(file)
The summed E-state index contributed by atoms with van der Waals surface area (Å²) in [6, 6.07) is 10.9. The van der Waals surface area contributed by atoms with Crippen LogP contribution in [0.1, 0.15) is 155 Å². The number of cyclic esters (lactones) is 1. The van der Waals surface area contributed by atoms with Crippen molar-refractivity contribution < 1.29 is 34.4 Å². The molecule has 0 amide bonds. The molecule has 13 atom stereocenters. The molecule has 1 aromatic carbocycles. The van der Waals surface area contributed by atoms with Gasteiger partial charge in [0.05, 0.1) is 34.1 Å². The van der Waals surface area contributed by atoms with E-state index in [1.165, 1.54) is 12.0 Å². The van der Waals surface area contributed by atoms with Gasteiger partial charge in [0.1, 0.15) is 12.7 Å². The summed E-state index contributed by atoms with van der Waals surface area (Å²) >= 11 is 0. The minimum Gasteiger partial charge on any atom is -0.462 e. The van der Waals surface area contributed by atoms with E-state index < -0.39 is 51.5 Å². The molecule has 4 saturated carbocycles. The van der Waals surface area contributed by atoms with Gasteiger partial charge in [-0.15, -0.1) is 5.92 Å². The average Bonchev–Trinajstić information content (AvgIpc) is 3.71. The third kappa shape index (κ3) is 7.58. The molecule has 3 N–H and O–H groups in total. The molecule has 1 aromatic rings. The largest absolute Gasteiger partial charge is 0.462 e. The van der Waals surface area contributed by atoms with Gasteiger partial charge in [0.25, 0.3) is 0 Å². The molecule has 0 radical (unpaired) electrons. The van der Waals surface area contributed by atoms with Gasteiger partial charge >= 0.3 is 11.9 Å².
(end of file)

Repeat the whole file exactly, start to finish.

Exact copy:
The summed E-state index contributed by atoms with van der Waals surface area (Å²) in [6, 6.07) is 10.9. The van der Waals surface area contributed by atoms with Crippen LogP contribution in [0.1, 0.15) is 155 Å². The number of cyclic esters (lactones) is 1. The van der Waals surface area contributed by atoms with Crippen molar-refractivity contribution < 1.29 is 34.4 Å². The molecule has 0 amide bonds. The molecule has 13 atom stereocenters. The molecule has 1 aromatic carbocycles. The van der Waals surface area contributed by atoms with Gasteiger partial charge in [0.05, 0.1) is 34.1 Å². The van der Waals surface area contributed by atoms with E-state index in [1.165, 1.54) is 12.0 Å². The van der Waals surface area contributed by atoms with Gasteiger partial charge in [0.1, 0.15) is 12.7 Å². The summed E-state index contributed by atoms with van der Waals surface area (Å²) >= 11 is 0. The minimum Gasteiger partial charge on any atom is -0.462 e. The van der Waals surface area contributed by atoms with E-state index < -0.39 is 51.5 Å². The molecule has 4 saturated carbocycles. The van der Waals surface area contributed by atoms with Gasteiger partial charge in [-0.15, -0.1) is 5.92 Å². The average Bonchev–Trinajstić information content (AvgIpc) is 3.71. The third kappa shape index (κ3) is 7.58. The molecule has 3 N–H and O–H groups in total. The molecule has 1 aromatic rings. The largest absolute Gasteiger partial charge is 0.462 e. The van der Waals surface area contributed by atoms with Gasteiger partial charge in [0.25, 0.3) is 0 Å². The molecule has 0 radical (unpaired) electrons. The van der Waals surface area contributed by atoms with Gasteiger partial charge >= 0.3 is 11.9 Å².